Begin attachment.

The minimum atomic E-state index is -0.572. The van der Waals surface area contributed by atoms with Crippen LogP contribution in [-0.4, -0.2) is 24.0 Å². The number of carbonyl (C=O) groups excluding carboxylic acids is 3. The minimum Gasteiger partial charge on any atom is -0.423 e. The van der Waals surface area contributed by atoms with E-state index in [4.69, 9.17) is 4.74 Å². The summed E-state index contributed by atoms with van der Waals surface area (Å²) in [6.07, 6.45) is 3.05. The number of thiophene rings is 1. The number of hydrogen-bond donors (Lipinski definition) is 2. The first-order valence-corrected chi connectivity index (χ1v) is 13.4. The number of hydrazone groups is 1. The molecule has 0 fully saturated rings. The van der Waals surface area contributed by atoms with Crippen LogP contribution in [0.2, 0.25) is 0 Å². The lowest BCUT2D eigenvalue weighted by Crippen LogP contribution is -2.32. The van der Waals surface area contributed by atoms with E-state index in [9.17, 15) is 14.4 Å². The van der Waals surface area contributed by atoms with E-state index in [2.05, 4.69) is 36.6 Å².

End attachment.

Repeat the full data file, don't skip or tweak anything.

The minimum atomic E-state index is -0.572. The van der Waals surface area contributed by atoms with Crippen LogP contribution in [-0.4, -0.2) is 24.0 Å². The number of carbonyl (C=O) groups excluding carboxylic acids is 3. The minimum Gasteiger partial charge on any atom is -0.423 e. The van der Waals surface area contributed by atoms with E-state index in [4.69, 9.17) is 4.74 Å². The summed E-state index contributed by atoms with van der Waals surface area (Å²) in [6.07, 6.45) is 3.05. The number of thiophene rings is 1. The number of hydrogen-bond donors (Lipinski definition) is 2. The first-order valence-corrected chi connectivity index (χ1v) is 13.4. The number of hydrazone groups is 1. The molecule has 0 fully saturated rings. The van der Waals surface area contributed by atoms with Crippen LogP contribution in [0.2, 0.25) is 0 Å². The lowest BCUT2D eigenvalue weighted by Crippen LogP contribution is -2.32. The van der Waals surface area contributed by atoms with E-state index in [9.17, 15) is 14.4 Å². The van der Waals surface area contributed by atoms with E-state index in [2.05, 4.69) is 36.6 Å².